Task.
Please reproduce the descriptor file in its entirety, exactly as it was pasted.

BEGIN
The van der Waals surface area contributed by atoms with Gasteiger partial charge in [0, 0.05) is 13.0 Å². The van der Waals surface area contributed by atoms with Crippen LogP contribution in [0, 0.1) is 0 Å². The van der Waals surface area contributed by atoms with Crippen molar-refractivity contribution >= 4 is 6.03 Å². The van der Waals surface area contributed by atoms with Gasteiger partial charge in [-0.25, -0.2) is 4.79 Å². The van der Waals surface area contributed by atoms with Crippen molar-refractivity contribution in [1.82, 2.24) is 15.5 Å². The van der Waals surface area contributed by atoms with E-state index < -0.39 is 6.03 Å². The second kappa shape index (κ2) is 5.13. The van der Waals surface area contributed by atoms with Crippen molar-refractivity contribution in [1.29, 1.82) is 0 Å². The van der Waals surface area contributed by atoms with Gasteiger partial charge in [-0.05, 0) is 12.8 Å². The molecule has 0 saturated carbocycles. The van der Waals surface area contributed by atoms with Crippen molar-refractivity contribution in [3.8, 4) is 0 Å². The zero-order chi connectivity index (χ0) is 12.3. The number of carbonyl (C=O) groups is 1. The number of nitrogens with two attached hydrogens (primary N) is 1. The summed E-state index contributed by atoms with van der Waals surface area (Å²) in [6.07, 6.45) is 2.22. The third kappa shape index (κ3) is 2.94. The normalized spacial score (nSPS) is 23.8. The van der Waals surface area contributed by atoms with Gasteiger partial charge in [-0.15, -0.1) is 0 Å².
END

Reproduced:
The van der Waals surface area contributed by atoms with Gasteiger partial charge in [0, 0.05) is 13.0 Å². The van der Waals surface area contributed by atoms with Crippen LogP contribution in [0, 0.1) is 0 Å². The van der Waals surface area contributed by atoms with Crippen molar-refractivity contribution >= 4 is 6.03 Å². The van der Waals surface area contributed by atoms with Gasteiger partial charge in [-0.25, -0.2) is 4.79 Å². The van der Waals surface area contributed by atoms with Crippen molar-refractivity contribution in [1.82, 2.24) is 15.5 Å². The van der Waals surface area contributed by atoms with E-state index < -0.39 is 6.03 Å². The second kappa shape index (κ2) is 5.13. The van der Waals surface area contributed by atoms with Crippen molar-refractivity contribution in [1.29, 1.82) is 0 Å². The van der Waals surface area contributed by atoms with Gasteiger partial charge in [-0.05, 0) is 12.8 Å². The molecule has 0 saturated carbocycles. The van der Waals surface area contributed by atoms with Crippen molar-refractivity contribution in [3.8, 4) is 0 Å². The zero-order chi connectivity index (χ0) is 12.3. The number of carbonyl (C=O) groups is 1. The number of nitrogens with two attached hydrogens (primary N) is 1. The summed E-state index contributed by atoms with van der Waals surface area (Å²) in [6.07, 6.45) is 2.22. The third kappa shape index (κ3) is 2.94. The normalized spacial score (nSPS) is 23.8. The van der Waals surface area contributed by atoms with Gasteiger partial charge in [-0.15, -0.1) is 0 Å².